Who or what inspires you?
We have big visions for Jebbit moving forward and so those of us that came before us that were transformative in their times and in their markets inspire us to do the same. The Steve Jobs, Bill Gates, Mark Zuckerburgs of the world. But we’ve also been impressed and inspired simply by the great team we’ve formed around us.
How’d you fund this venture?
We initially participated in the Boston College Venture Competition and the Summer@Highland Program (part of Highland Capital in Boston) and both of those programs gave us $21,500 in initial funding. Luckily we’ve been profitable since day 1 so we haven’t need funding as quickly as some other tech startups. We did recently raise $250,000 of seed investment from some prominent Boston investors, notably John Simon (General Catalyst Co-Founder), Dharmesh Shah (HubSpot Co-Founder), and Boston Seed Capital.
Got any great bootstrapping tips for the lean startups out there?
Talk to as many people as possible. I’ve learned more from all of the free networking events in the city and asking people to coffee than any paid workshop or consulting company could offer. Don’t be afraid to get out there, ask questions, and talk about your startup. But tip: be prepared to give your own advice to, and be genuinely interested in other entrepreneurs’ startups.
What would you be doing if you had one year off and $500,000 to spend (and you couldn’t spend it on your current startup / projects)
Some of my most important passions are philanthropy, education, and travel so I would have to say that I would travel (possibly Sub-Sahara Africa or Southeast Asia) and start a non-profit focused on helping children in poverty have access to better education.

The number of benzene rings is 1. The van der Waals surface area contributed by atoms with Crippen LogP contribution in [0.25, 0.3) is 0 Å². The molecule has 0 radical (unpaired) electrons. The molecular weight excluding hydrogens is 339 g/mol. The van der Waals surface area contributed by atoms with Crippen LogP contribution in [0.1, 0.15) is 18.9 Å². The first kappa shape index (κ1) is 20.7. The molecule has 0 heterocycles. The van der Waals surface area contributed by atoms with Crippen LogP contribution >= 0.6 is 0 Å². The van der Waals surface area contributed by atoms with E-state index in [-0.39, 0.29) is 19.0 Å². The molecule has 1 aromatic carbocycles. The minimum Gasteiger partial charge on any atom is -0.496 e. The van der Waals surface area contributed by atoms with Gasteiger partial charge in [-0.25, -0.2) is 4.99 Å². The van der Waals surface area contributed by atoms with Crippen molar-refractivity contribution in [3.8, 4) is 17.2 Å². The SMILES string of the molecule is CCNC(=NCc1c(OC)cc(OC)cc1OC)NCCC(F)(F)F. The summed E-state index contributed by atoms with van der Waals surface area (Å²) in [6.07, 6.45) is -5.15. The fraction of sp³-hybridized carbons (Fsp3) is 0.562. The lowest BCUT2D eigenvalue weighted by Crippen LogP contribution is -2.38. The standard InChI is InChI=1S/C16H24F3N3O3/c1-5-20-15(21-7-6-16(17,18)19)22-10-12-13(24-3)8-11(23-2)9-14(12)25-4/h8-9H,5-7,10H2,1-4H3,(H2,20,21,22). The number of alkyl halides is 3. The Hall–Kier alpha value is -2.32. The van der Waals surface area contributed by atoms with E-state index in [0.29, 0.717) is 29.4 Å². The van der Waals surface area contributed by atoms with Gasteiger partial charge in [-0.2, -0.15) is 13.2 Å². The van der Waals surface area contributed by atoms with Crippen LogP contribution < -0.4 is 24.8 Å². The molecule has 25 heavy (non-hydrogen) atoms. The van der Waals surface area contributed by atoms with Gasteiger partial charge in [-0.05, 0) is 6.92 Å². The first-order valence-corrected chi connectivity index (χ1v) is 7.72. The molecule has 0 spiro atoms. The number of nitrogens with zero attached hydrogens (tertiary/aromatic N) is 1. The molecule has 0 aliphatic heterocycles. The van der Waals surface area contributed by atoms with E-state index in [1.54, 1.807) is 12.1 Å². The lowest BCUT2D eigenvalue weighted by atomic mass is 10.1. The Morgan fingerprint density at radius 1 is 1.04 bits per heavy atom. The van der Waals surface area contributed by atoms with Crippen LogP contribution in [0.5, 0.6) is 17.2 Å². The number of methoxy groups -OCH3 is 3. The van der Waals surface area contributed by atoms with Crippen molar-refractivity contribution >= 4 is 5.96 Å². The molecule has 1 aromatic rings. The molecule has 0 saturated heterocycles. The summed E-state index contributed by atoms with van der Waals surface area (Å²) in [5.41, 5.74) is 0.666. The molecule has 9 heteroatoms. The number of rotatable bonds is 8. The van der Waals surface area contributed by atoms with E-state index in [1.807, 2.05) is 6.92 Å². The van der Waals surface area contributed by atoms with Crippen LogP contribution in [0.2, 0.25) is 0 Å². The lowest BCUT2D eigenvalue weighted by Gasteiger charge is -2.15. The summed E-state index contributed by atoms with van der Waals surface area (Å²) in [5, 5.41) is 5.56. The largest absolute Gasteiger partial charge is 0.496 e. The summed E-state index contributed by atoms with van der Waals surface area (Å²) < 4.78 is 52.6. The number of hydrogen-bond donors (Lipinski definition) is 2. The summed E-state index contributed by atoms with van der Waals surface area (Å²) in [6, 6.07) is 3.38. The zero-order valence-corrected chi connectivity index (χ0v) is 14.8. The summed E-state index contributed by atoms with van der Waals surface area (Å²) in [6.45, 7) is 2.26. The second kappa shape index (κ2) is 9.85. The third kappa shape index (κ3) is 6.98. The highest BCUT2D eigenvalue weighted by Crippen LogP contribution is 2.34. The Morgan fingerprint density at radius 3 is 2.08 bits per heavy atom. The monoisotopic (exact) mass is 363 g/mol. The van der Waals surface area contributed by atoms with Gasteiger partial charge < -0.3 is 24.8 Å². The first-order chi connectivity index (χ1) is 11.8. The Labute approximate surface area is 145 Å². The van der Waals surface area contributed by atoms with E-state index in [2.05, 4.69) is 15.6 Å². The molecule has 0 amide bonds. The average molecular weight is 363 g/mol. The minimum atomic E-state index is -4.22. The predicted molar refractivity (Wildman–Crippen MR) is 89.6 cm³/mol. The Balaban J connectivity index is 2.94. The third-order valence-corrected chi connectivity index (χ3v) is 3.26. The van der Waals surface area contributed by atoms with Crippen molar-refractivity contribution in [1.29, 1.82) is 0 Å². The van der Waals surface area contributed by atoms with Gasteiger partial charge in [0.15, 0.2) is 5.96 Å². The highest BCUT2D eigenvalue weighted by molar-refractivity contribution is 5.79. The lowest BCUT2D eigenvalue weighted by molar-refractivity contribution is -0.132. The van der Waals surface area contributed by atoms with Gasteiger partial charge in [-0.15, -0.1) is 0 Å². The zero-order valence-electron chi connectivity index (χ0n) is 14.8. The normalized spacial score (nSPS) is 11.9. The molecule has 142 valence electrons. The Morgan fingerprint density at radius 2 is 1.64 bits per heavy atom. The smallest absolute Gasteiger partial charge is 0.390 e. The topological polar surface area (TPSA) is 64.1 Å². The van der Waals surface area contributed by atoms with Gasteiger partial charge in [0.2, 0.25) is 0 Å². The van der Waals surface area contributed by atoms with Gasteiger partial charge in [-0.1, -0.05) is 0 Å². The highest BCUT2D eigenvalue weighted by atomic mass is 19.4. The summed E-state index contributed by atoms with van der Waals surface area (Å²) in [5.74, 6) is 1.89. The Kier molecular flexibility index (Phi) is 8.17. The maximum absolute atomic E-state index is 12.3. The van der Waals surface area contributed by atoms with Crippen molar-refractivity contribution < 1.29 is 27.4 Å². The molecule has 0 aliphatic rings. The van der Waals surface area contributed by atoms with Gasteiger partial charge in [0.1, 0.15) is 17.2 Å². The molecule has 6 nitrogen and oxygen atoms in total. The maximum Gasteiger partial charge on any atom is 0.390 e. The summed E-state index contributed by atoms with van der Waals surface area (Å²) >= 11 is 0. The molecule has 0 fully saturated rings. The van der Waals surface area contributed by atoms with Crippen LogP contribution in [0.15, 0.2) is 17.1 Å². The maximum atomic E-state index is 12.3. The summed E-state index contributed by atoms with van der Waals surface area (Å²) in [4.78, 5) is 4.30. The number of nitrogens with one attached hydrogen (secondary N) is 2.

Do you consider yourself a successful entrepreneur right now?
I am always hesitant to say that as an entrepreneur I am successful because I think it shows complacency and gives you a false sense of comfort. As a real entrepreneur, you need to always be pushing the envelope to make yourself and your company better, more efficient, etc. Am I proud of what our team has been able to accomplish to date? Of course. We’ve started a multi-million dollar tech startup in a cut-throat market (online advertising) all while still in school. But I think moving forward, the key to a truly successful entrepreneur is always moving the benchmark as to what you consider to be “successful,” and not allowing yourself to become complacent once you’ve reached some of your goals.
For the Jebbit team, I don’t think we’ll ever quite feel that satisfaction of being successful enough because that’s not who we are. I think we’ll continue to innovate and improve our company as long as online advertising dollars are being wasted (one of the core missions of our company).
Website you couldn’t live without and why?
It sounds cliche, but Twitter. I was kind of late to join the Twitter bandwagon, I created my profile less than a year ago. But what that platform has been able to do for me in terms of aggregated the most important startup, business, and entrepreneurial tips across the globe is still something I marvel at today. The 20 minutes I spend on Twitter a day learning from what world-class entrepreneurs are posting about is better spent than an hour long university lecture, in my opinion.
What’s the greatest thing about Jebbit?
As one of our clients told us, “it’s a win for everyone involved.” We feel that it’s best for the online advertiser, the online consumer/casual browser, and ourselves.
Where can our readers reach out to you?
One of my New Year’s resolutions was to start a blog, so be on the look out for that. But I do most of my thought sharing via Twitter.
Jonathan Lacoste | Jebbit